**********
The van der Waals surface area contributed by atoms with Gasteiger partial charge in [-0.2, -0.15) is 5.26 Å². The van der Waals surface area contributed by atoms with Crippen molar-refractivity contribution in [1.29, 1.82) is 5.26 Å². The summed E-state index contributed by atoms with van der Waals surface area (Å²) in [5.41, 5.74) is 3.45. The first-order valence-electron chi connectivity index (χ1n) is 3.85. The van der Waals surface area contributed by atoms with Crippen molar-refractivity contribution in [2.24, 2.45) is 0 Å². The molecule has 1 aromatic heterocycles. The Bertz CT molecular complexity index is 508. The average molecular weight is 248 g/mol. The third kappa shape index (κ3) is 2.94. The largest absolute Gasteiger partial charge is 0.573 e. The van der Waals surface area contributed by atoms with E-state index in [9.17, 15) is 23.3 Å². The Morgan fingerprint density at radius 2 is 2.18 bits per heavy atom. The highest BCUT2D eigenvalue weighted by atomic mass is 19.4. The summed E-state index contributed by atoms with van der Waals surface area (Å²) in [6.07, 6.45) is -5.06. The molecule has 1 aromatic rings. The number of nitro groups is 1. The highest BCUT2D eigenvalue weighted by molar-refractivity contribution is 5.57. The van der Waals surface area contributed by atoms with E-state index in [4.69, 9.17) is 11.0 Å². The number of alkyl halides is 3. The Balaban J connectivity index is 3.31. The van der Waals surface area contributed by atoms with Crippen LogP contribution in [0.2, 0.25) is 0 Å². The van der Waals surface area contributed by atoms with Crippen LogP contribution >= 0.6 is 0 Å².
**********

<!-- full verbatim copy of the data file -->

The van der Waals surface area contributed by atoms with Gasteiger partial charge in [-0.2, -0.15) is 5.26 Å². The van der Waals surface area contributed by atoms with Crippen molar-refractivity contribution in [1.29, 1.82) is 5.26 Å². The summed E-state index contributed by atoms with van der Waals surface area (Å²) in [5.41, 5.74) is 3.45. The first-order valence-electron chi connectivity index (χ1n) is 3.85. The van der Waals surface area contributed by atoms with Crippen molar-refractivity contribution in [2.24, 2.45) is 0 Å². The molecule has 1 aromatic heterocycles. The Bertz CT molecular complexity index is 508. The average molecular weight is 248 g/mol. The third kappa shape index (κ3) is 2.94. The largest absolute Gasteiger partial charge is 0.573 e. The van der Waals surface area contributed by atoms with E-state index in [9.17, 15) is 23.3 Å². The Morgan fingerprint density at radius 2 is 2.18 bits per heavy atom. The highest BCUT2D eigenvalue weighted by atomic mass is 19.4. The summed E-state index contributed by atoms with van der Waals surface area (Å²) in [6.07, 6.45) is -5.06. The molecule has 1 aromatic rings. The number of nitro groups is 1. The highest BCUT2D eigenvalue weighted by molar-refractivity contribution is 5.57. The van der Waals surface area contributed by atoms with E-state index in [4.69, 9.17) is 11.0 Å². The number of alkyl halides is 3. The Balaban J connectivity index is 3.31. The van der Waals surface area contributed by atoms with Crippen LogP contribution in [0.2, 0.25) is 0 Å². The van der Waals surface area contributed by atoms with Crippen LogP contribution >= 0.6 is 0 Å².